One of my reading goals for 2012 is to branch out: to read some books and genres that I would've turned my nose up at in earlier years. When I first made this goal, I also told myself that trying new things didn't mean I had to go as far as reading a mystery. No way, no chance.
I have to give credit to the art department behind Lyndsay Faye's The Gods of Gotham for helping me reach my goal—even if it meant reading a mystery. As a reader of literary fiction, the cover caught my attention before I noticed the genre sticker that adorned the book's spine. Your average reader of popular mysteries probably isn't going to like it, but I loved it.
My dislike for mysteries goes way back. No, I've never read much of what could be considered a mystery novel—Julian Barnes' Arthur and George is probably the closest thing—but I have read several short stories and seen enough in drama to get my fill. American culture loves crime and justice. They love a good mystery. I do not. Too trite. Too predictable. Too boring. Yes, I think it's boring.
I did have some of these feelings while reading The Gods of Gotham. As a mystery, it probably excels. I did guess the “killer” one-third of the way into the story and I'm sure that wasn't intended, but the intricacies that made up the crime were harder to grasp. The protagonist is a likeable and talented detective, but this is a flaw to me; I cannot believe the detective who is able to connect A to B to C all the way to V just because the girl in the cafe next to him is eating a spinach omelet (this doesn't actually occur in this particular novel, but similar, albeit less absurd, connections do happen). Now, before someone pipes up and says, “But aren't you the guy who loves The X-Files and isn't Mulder the exact definition of this sort of detective?” let me say that first of all, I can accept such ridiculous connections in a show about aliens, werewolves, and killer kitty cats, and second, Mulder's “sense” of piecing the facts together from nothing was one of my pet peeves of the show. But, I digress.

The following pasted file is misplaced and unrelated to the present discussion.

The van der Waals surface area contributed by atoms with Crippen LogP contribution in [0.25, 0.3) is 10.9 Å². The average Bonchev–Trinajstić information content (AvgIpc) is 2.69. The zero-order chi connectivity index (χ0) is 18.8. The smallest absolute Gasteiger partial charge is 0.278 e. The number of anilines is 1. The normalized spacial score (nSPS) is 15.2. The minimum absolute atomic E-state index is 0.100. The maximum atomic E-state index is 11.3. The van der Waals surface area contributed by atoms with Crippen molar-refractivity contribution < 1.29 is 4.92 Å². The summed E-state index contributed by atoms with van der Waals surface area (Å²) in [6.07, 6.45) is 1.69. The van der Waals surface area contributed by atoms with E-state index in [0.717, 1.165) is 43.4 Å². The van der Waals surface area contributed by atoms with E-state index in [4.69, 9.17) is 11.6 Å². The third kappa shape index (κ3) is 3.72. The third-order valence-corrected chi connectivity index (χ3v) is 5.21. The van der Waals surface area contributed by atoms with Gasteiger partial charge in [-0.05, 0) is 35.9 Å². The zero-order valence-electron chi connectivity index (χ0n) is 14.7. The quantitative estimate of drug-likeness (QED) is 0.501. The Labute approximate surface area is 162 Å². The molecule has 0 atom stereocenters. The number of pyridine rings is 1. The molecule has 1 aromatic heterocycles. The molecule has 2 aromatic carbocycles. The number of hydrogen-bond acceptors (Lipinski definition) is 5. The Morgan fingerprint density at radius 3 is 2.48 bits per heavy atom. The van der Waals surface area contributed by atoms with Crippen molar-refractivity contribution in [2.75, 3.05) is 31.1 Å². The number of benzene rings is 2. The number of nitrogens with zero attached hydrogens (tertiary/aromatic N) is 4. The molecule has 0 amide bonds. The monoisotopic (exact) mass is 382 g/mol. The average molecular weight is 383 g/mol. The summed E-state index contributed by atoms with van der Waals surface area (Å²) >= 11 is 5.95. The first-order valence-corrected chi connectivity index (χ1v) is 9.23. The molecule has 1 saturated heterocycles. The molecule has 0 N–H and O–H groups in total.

The Gods of Gotham shows extraordinary research. Pieces of history blend with the story in a setting and atmosphere that feels and looks genuine. This is a wonderful look at New York City in 1845. The dialogue is snappy and many of the secondary characters—primarily Matsell and Piest, secondarily Mrs. Boehm—are entertaining and deserve more time on the page. The primary characters seem to be more developed and faceted than they tend to be in the average mystery, but they still were a bit too cardboardish and easily pliable for my tastes, that is they're one thing until the plot needs them to be another and then they change. Change is okay if I understand it or believe it. Too often in The Gods of Gotham I didn't understand or believe.
Overall I thought the book was well written. My attention waned from time to time, but this is more a personality issue than a critique of the book. I probably won't read any further “Timothy Wilde” novels, but if someone asks me to recommend a good mystery, I'll first tell them “I don't really read mysteries.” Then I'll add, quietly so no one who knows me will overhear, “But this one here, The Gods of Gotham, isn't so bad.” It'll be our little secret.